In the summer of 1917, a few months after the United States entered World War I, the men of Connecticut’s 102nd Infantry Regiment, 26th division, were training on Yale Field in New Haven. During the drills and exercises, a dock-tailed puppy wandered onto the field and took a liking to one soldier in particular, Robert Conroy of New Britain.
Conroy named his newfound friend Stubby, after the pup’s stubby tail. Conroy became so attached to Stubby that when the 102nd shipped out to Europe a few weeks later, he smuggled the pup onto the troop ship, concealing him in a long field coat and hiding him in the coal hold. Thus, a legend was born.
On April 13, a movie opens nationwide about Conroy and his pet. “Sgt. Stubby: An American Hero,” an animated adventure, tells the story of the plucky mixed-breed who became the most decorated dog in American military history. Logan Lerman voices Conroy and Helena Bonham-Carter narrates the story in the voice of Conroy’s sister, Margaret O’Brien.
On April 8, from 3 to 6 p.m., a street fair will be held in Stubby’s honor on Temple Street between Crown and George streets in New Haven. The fair will feature a World War I-era ambulance, a 1916 Model T Ford, a 1914 French Renault tank, historical re-enactors, National Guard working dogs doing demonstrations and modern military equipment.
The Connecticut State Library worked with the filmmakers for about a year to do research on Stubby’s life. “We showed them photos and documentation to help them with the animation,” says Christine Pittsley, the project director of all World War I commemorations for the library who is organizing the street fair.
The plot is fictionalized but is based on real incidents in Stubby’s military career. The most prominent embellishment is Stubby’s rank; the real Stubby was never made a sergeant. The three lead characters — Stubby, Conroy and O’Brien — are real. The first 20 minutes of the movie takes place in New Haven and the rest on the ship and the battlefields and camps. There’s also a flash of a front page of The Hartford Courant.
Curt Deane of Lyme is the grandson of Robert Conroy. He said he has known all his life that his grandfather’s dog, who died in 1926, was special. “In 1963 one day he took me to the Smithsonian to see Stubby. He was not on display. He was back in the storeroom,” says Deane.
Deane was referring to the remains of Stubby, which were preserved in an odd way: Stubby’s body was cast in plaster and his real fur was fitted around the cast, which held the dog’s cremated remains.
“My grandfather was so attached to [the remains]. He had a little wheeled cart to take it around,” Deane says.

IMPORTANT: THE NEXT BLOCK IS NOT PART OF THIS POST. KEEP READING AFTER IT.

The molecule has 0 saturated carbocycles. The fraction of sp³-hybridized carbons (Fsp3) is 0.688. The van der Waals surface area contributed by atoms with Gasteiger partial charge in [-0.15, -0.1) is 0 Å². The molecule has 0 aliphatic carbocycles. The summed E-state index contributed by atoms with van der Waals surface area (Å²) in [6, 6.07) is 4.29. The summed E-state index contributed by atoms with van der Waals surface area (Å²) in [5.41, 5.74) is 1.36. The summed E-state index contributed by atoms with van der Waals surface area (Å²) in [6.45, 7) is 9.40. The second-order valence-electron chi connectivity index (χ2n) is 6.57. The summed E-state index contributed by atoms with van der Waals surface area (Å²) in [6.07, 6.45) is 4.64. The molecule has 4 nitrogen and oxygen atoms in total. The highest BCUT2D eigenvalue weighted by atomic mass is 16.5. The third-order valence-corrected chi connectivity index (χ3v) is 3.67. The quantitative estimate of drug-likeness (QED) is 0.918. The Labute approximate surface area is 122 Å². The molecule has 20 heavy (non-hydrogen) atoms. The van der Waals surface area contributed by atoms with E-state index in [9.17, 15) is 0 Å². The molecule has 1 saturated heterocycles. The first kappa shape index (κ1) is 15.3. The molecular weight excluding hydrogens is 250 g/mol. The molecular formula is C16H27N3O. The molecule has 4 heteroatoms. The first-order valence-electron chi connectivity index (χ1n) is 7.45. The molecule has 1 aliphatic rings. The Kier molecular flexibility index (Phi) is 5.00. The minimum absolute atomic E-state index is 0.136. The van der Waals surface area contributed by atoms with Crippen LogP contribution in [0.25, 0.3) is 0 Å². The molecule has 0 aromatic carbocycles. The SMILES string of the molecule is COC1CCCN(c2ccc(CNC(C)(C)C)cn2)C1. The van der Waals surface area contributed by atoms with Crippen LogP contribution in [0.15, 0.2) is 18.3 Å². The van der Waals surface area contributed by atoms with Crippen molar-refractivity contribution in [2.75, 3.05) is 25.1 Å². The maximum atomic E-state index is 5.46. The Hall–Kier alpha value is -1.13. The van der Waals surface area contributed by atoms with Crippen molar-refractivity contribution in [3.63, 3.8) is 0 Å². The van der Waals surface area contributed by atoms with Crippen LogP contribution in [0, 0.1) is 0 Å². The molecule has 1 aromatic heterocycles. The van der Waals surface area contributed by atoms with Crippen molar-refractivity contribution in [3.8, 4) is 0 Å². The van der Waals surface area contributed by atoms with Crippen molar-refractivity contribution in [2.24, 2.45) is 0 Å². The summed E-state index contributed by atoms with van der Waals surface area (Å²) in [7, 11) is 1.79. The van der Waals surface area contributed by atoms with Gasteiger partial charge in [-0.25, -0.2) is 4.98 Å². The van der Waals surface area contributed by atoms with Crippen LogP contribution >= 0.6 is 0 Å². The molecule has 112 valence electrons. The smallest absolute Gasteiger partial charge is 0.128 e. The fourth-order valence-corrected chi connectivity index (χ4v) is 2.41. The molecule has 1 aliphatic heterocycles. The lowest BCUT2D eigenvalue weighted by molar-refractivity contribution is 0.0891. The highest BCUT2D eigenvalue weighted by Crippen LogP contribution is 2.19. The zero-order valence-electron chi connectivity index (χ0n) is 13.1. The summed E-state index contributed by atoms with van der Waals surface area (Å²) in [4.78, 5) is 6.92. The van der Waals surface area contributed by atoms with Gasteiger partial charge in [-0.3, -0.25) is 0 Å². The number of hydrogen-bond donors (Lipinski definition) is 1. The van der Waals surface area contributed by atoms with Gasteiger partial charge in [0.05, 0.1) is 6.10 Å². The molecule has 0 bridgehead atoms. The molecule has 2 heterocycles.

Deane says Conroy violated rules by bringing Stubby to France, but he was forgiven.
“My grandfather taught him how to salute. He was found out by a senior officer, but he got out of [trouble] by saluting,” Deane says. “Also, he was a puppy, so he was lovable. My grandfather didn’t know what he was getting into, so it was great having him on board.”
In 18 months on the battlefields, Stubby’s keen canine hearing helped the soldiers. He could hear missile shells coming before the men could and he could differentiate among the voices of Americans, Germans and Frenchmen. “He bit a German solider in the fanny and held on until American forces could take him away,” Deane says.
He also helped on battlefields after the shooting stopped, by finding surviving soldiers and standing by them until medics could arrive. When Conroy himself was injured, Stubby came with him to the field hospital. “He was the original therapy dog,” Deane says. Stubby killed rats in the trenches as well.
Stubby was injured in a gas attack, like many soldiers. But he took from it the knowledge of what gas smelled like.
“He knew gas was bad. When he smelled gas he would run up and down warning about gas,” Deane says. Stubby even had his own little gas mask.
The women of the town of Chateau-Thierry sewed Stubby a little jacket, which was filled with medals.
“We’ve come to the conclusion that a lot of those medals are medals my grandfather won,” Deane says. “But he was very self-effacing. He never talked about himself. He always talked about Stubby.”
In Stubby’s Footsteps
The day after the film is released, Pittsley will travel to France with a plush doll of Stubby, to follow in the footsteps of the 102nd and take photos of “Stubby” at various places on the route. She will post the photos on Facebook, Twitter and Instagram.
Among the places Pittsley plans to visit are Seicheprey, where 81 Connecticut men died, 400 were injured and 150 were captured on April 20, 1918; and Saint Mihiel Cemetery, where some Connecticut men are buried.
Pittsley is doing the tour to draw attention to Connecticut’s role in the war and to shine a light on a campaign to pay for a statue of Stubby. The statue will be unveiled May 26 at Veterans Memorial Park in Middletown. The U.S. War Dog Association has promised a $30,000 matching grant if $30,000 is independently raised, Deane says.
A memorial to Stubby also stands on the Connecticut National Guard training grounds in Newtown.